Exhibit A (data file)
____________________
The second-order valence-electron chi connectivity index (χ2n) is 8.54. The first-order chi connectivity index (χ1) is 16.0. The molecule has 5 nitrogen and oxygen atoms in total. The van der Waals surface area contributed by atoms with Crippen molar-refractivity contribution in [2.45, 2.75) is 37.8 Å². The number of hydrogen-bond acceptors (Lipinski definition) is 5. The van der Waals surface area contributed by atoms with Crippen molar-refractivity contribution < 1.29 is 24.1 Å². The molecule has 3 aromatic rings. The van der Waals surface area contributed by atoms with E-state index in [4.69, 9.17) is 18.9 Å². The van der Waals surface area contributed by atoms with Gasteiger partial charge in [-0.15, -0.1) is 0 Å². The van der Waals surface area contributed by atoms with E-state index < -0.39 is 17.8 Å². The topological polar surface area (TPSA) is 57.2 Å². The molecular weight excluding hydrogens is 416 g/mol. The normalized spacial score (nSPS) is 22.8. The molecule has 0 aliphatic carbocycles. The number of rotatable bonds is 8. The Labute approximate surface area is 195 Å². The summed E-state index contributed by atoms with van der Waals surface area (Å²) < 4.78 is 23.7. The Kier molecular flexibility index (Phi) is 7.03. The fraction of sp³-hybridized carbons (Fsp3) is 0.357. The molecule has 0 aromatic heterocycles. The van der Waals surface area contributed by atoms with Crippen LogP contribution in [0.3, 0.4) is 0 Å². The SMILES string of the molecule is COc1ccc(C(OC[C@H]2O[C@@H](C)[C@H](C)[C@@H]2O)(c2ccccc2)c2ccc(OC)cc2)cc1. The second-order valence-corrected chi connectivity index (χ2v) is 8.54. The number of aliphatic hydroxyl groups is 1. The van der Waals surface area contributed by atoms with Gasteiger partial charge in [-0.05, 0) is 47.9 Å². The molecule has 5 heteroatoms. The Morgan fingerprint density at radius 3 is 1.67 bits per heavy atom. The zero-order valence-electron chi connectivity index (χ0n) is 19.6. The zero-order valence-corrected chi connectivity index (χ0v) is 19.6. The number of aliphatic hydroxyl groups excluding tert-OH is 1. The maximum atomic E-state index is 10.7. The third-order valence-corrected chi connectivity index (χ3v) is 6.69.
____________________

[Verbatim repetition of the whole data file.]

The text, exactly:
The second-order valence-electron chi connectivity index (χ2n) is 8.54. The first-order chi connectivity index (χ1) is 16.0. The molecule has 5 nitrogen and oxygen atoms in total. The van der Waals surface area contributed by atoms with Crippen molar-refractivity contribution in [2.45, 2.75) is 37.8 Å². The number of hydrogen-bond acceptors (Lipinski definition) is 5. The van der Waals surface area contributed by atoms with Crippen molar-refractivity contribution < 1.29 is 24.1 Å². The molecule has 3 aromatic rings. The van der Waals surface area contributed by atoms with E-state index in [4.69, 9.17) is 18.9 Å². The van der Waals surface area contributed by atoms with Gasteiger partial charge in [-0.15, -0.1) is 0 Å². The van der Waals surface area contributed by atoms with E-state index < -0.39 is 17.8 Å². The topological polar surface area (TPSA) is 57.2 Å². The molecular weight excluding hydrogens is 416 g/mol. The normalized spacial score (nSPS) is 22.8. The molecule has 0 aliphatic carbocycles. The number of rotatable bonds is 8. The Labute approximate surface area is 195 Å². The summed E-state index contributed by atoms with van der Waals surface area (Å²) < 4.78 is 23.7. The Kier molecular flexibility index (Phi) is 7.03. The fraction of sp³-hybridized carbons (Fsp3) is 0.357. The molecule has 0 aromatic heterocycles. The van der Waals surface area contributed by atoms with Crippen LogP contribution in [0.3, 0.4) is 0 Å². The SMILES string of the molecule is COc1ccc(C(OC[C@H]2O[C@@H](C)[C@H](C)[C@@H]2O)(c2ccccc2)c2ccc(OC)cc2)cc1. The second-order valence-corrected chi connectivity index (χ2v) is 8.54. The number of aliphatic hydroxyl groups is 1. The van der Waals surface area contributed by atoms with Gasteiger partial charge in [-0.05, 0) is 47.9 Å². The molecule has 5 heteroatoms. The Morgan fingerprint density at radius 3 is 1.67 bits per heavy atom. The zero-order valence-electron chi connectivity index (χ0n) is 19.6. The zero-order valence-corrected chi connectivity index (χ0v) is 19.6. The number of aliphatic hydroxyl groups excluding tert-OH is 1. The maximum atomic E-state index is 10.7. The third-order valence-corrected chi connectivity index (χ3v) is 6.69.